The Storm is coming! The hegemony of Sylakia has been broken and freedom won, but at a shattering cost. Laid low by the vile Shapeshifter pox and Thoralian’s wiles, can Aranya rise again? For war sweeps Herimor at the touch of the Marshal’s evil claws, and he will stop at nothing to possess the ultimate power.
Now, the race is on to find the First Egg of the Ancient Dragons. Accompanied by her friends Zuziana and Ardan, and the magnificent Land Dragon Leandrial, the Star Dragoness must dive deep in her new quest. Cross the uncrossable Rift-Storm to Herimor. Stop Thoralian. Crush his ambitions. Only then will she be able to save her beloved Dragons.
Yet profound Dragon lore enshrouds her purposes. History beckons. What are the secrets of the powerful Dragonfriend and the tiny, lost Pygmy Dragoness? Why did the Dragons disappear? What became of the powerful Dragons of yore?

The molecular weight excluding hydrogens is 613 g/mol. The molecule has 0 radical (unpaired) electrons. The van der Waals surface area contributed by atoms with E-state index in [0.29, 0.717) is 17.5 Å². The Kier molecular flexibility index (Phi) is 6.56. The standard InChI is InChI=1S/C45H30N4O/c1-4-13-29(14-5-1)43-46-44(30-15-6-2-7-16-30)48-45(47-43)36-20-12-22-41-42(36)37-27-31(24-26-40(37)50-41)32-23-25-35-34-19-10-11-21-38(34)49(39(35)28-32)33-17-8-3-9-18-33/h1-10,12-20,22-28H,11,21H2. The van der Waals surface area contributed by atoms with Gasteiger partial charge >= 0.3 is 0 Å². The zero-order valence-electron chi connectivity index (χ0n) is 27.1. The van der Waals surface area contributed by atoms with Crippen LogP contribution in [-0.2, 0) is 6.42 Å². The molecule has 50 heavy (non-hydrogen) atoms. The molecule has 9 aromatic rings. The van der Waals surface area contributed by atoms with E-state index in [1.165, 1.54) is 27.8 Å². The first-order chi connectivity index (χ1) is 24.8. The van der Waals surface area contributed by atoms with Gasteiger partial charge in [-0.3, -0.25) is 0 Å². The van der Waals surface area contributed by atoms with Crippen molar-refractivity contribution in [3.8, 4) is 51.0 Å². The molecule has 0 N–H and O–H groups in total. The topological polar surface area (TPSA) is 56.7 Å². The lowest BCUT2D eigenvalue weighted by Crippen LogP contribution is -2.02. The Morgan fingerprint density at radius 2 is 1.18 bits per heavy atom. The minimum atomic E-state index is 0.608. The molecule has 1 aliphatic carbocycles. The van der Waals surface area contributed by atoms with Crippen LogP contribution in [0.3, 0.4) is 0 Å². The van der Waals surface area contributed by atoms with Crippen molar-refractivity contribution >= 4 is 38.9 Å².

Arise, o Storm Dragoness! She is legend. She is the whisper of starlight upon Dragon scales. She is Aranya, and this is her song. The Song of the Storm Dragon.
[Full disclosure: I received a free ebook from the author in exchange for an honest review.]
So not only do we finally get a glimpse of the mysterious Rift in the southern Island World, we get to see Herimor. If you’ve read the past two books in the Shapeshifter Dragon series, you know that Herimor is populated by Chameleon Shapeshifters and assassinations with various creative poisons are just a fact of life amongst the upper class. It sounds pretty terrifying and strange but as we learn, it’s not all bad. And not all of the Marshals are as bad as their reputations.